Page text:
This has already happened with events such as the Women's World Cup races, the Tour Down Under and the National Open Road Championships. But, in a 'two steps forward, one step back' way of moving, our elite track riders now have the problem of compulsory participation in World Cup events. Track racing has been one of the Summer showcase events in a number of Australian states, and with the changes to the World Cup schedule by the UCI, the idea of having as many of our elite riders as possible competing in Australia seems to have been dealt a blow.

Bannan also urged the clubs to take a co-ordinated approach to coaching clinics and visits by elite riders so that costs and benefits can be shared between a number of regional centres. The suggestion of a state or region (with several clubs involved) organising a clinic by an elite rider while they are at home in Australia is a more effective use of available resources than asking the ASC to hand over an amount of money to be spent on "club development".

One of the roles that the AIS programme is happy to do is to support the efforts of the clubs as they pursue their development goals.

Nationally funded development programmes

While no dates have been set, funding from the AIS has already been identified to provide junior cyclists with access to coaching and development next year. The coaching clinics or camps will be held in each state for under 17 riders and it is hoped that these will become an annual event that will stimulate interest in the national programme. It is likely that a Tasmanian event will run in February/March 2003.

A major part of the visits that Shayne Bannan made was to give people involved in the grassroots of the sport the opportunity to ask questions. While in Tasmania, Bannan gave his views on a number of diverse issues that were raised.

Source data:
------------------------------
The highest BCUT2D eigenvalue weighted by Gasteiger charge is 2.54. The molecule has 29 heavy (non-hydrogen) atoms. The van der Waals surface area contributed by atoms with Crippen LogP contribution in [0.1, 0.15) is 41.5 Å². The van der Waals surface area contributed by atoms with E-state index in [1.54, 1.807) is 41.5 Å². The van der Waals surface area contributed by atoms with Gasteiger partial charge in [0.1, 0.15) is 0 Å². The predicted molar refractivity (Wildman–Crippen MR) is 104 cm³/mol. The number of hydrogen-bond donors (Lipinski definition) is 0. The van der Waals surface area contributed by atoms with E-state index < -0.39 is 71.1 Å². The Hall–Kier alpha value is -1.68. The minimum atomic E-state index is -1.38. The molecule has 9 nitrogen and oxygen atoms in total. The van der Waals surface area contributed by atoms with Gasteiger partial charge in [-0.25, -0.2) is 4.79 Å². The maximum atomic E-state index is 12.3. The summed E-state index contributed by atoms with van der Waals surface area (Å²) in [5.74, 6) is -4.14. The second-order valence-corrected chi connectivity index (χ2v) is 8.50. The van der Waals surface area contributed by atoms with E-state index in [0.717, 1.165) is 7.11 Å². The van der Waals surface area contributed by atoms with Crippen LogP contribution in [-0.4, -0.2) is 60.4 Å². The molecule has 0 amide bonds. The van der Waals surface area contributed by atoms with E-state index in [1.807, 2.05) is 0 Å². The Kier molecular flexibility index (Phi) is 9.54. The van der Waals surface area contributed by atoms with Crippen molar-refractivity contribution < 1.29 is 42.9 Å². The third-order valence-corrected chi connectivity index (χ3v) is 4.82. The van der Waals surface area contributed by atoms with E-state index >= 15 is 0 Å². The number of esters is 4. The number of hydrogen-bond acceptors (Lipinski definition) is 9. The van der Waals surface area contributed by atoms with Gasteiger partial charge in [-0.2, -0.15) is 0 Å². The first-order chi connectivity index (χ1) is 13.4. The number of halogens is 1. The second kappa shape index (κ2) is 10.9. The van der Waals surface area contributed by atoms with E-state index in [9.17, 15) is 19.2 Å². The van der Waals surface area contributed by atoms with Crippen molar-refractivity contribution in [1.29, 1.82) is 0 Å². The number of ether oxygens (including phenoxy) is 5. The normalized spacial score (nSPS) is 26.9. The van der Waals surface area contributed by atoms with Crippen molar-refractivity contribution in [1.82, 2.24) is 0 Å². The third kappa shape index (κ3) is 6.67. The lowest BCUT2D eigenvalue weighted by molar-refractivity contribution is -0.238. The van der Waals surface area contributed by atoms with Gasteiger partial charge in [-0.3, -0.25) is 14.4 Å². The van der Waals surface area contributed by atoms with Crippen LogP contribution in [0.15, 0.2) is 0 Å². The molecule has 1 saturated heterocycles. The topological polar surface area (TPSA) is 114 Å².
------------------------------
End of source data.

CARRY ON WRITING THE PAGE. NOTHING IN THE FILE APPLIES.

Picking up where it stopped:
Road cycling as a summer sport in Australia

Bannan agrees that to assist in keeping people in the sport, we may need to move away from the idea of turning up to race on a cold Sunday morning in July. We must, however also be mindful of not encroaching on the established track events that are held throughout the Australian Summer.

People would enjoy their participation more if the events were scheduled in warmer weather, and a co-ordinated approach from promoters and clubs at both a state and national level would enable this goal to be achieved without detriment to the current track programme.

Keeping our juniors in the sport

This is a problem at all levels of the sport. Bannan spoke of the large number of junior world champions that Australia has had over the last 10 years, however less than 20 percent of these athletes are still involved in the sport. If you extend this to Australian representatives, the retention rate is even lower.

One recommendation that has come out of Australia is for the removal of junior events at World Championship level, to be replaced with an under-21 category. This shift would hopefully allow for a more development-based programme rather than a performance-based programme. Bannan believes that if the junior riders can't see a clear pathway, they won't stay in the sport.

At lower levels (non-representative) the onus comes back to the clubs, who must take an active role improving junior athletes' interest and participation in the sport for the long term.

Separate national championships